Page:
• Web components (packaged bundles of HTML, Sass & TypeScript)
  • Modules
  • Built on TypeScript
  • Improved form handling/validation options
  • Improved animations (built on top of the Web Animation API)
  • Use of annotations (to provide component metadata)
  • Improved dependency injection
  • Improved template syntax

A sample Angular 2 script (using the TypeScript language) might look something like the following:

import { Component } from '@angular/core';
import { NavController } from 'ionic-angular';

  selector: 'page-home',
  templateUrl: 'home.html'
export class HomePage {

  public pages : Array<{title: string, thumb: string, description: string, link: any}>;
  public isSuccess: boolean;
  public isError: boolean;
  public isWarning: boolean;  
  public canProceed: boolean;

  constructor(public navCtrl: NavController) {



Here we can see a number of Angular 2/TypeScript features:

#1 - Use of modules

Import statements at the top of the script allow different classes to be imported for use within the class.

#2 - Annotations

The @Component metadata declaration is used to signal that the class is a component.

#3 - export

The export module allows the HomePage class to be available for import and use in other classes

#4 - Access modifiers

These define the visibility of class members - I.e. whether they are globally available, able to be sub-classed or only available within that class.

In the above code we are using the public keyword to show the member is able to be accessed outside of the HomePage class.

TypeScript offers 3 levels of access modifier:

  • public (available outside of the class)
  • protected (available inside the class and any related sub-class)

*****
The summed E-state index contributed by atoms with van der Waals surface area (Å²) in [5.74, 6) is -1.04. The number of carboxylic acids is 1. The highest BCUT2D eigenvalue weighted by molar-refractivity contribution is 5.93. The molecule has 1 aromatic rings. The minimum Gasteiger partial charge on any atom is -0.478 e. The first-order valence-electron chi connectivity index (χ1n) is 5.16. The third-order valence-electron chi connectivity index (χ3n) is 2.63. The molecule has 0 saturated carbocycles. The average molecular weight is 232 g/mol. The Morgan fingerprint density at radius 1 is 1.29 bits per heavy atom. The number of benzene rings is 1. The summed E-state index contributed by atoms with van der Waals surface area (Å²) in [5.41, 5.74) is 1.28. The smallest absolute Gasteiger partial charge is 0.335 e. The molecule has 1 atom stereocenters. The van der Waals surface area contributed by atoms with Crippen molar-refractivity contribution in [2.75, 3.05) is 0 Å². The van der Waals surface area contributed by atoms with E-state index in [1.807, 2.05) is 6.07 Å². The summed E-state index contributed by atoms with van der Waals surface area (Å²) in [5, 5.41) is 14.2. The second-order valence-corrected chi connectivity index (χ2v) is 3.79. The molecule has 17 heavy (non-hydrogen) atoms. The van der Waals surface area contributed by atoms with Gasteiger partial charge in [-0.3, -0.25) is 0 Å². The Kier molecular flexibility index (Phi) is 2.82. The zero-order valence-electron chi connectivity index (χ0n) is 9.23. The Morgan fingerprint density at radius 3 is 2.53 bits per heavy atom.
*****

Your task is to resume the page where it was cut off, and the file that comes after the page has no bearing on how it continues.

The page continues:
• private (available only inside the class where it is defined)

#5 - Type assertions

Used to define the data types for members within the class.

In the following example we have the following type assertions for the different class properties:

  • Array (with type assertions for each stated key)
  • boolean
public pages : Array<{title: string, thumb: string, description: string, link: any}>;
public isSuccess: boolean;
public isError: boolean;
public isWarning: boolean;
public canProceed: boolean;

#6 - constructor

Use of the constructor function to initialise the class upon creation

#7 - Dependency injection

Dependency injection, or DI, is a coding pattern that allows a class to access dependencies from outside of itself, by "injecting" them into the constructor.

In the initial code snippet for this section the class constructor, passes in an instance of the NavController component (which was imported at the top of the script) and stores that in public property named navCtrl.

Similarly, within the templates used in our Ionic 2 apps we can implement angular 2 features such as event binding, loops and handlebar syntax as demonstrated in the following code snippet:

   {{ item.title }}

We'll be covering different aspects of the Angular 2 framework, in relation to its usage within Ionic 2, over subsequent articles.

Apache Cordova

As Ionic 2 is built on the freely available Apache Cordova framework developers have access to the following:

  • Cross platform publishing capabilities
  • Extensive plugin API